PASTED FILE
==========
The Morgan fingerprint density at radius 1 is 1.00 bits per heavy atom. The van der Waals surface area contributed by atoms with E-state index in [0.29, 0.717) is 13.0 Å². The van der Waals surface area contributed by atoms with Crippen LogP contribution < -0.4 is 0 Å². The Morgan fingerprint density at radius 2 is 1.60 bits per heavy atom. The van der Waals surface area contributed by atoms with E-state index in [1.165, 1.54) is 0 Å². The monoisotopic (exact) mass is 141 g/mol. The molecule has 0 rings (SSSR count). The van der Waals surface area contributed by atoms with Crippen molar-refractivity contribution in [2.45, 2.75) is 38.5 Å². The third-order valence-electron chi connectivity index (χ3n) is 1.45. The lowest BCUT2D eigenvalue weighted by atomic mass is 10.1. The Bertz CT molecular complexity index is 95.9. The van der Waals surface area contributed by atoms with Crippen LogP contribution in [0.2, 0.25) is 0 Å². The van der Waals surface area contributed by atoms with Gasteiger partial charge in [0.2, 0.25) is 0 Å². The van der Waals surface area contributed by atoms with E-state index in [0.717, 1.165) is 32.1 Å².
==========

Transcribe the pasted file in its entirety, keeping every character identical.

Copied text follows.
The Morgan fingerprint density at radius 1 is 1.00 bits per heavy atom. The van der Waals surface area contributed by atoms with E-state index in [0.29, 0.717) is 13.0 Å². The van der Waals surface area contributed by atoms with Crippen LogP contribution < -0.4 is 0 Å². The Morgan fingerprint density at radius 2 is 1.60 bits per heavy atom. The van der Waals surface area contributed by atoms with E-state index in [1.165, 1.54) is 0 Å². The monoisotopic (exact) mass is 141 g/mol. The molecule has 0 rings (SSSR count). The van der Waals surface area contributed by atoms with Crippen molar-refractivity contribution in [2.45, 2.75) is 38.5 Å². The third-order valence-electron chi connectivity index (χ3n) is 1.45. The lowest BCUT2D eigenvalue weighted by atomic mass is 10.1. The Bertz CT molecular complexity index is 95.9. The van der Waals surface area contributed by atoms with Crippen LogP contribution in [0.2, 0.25) is 0 Å². The van der Waals surface area contributed by atoms with Gasteiger partial charge in [0.2, 0.25) is 0 Å². The van der Waals surface area contributed by atoms with E-state index in [0.717, 1.165) is 32.1 Å².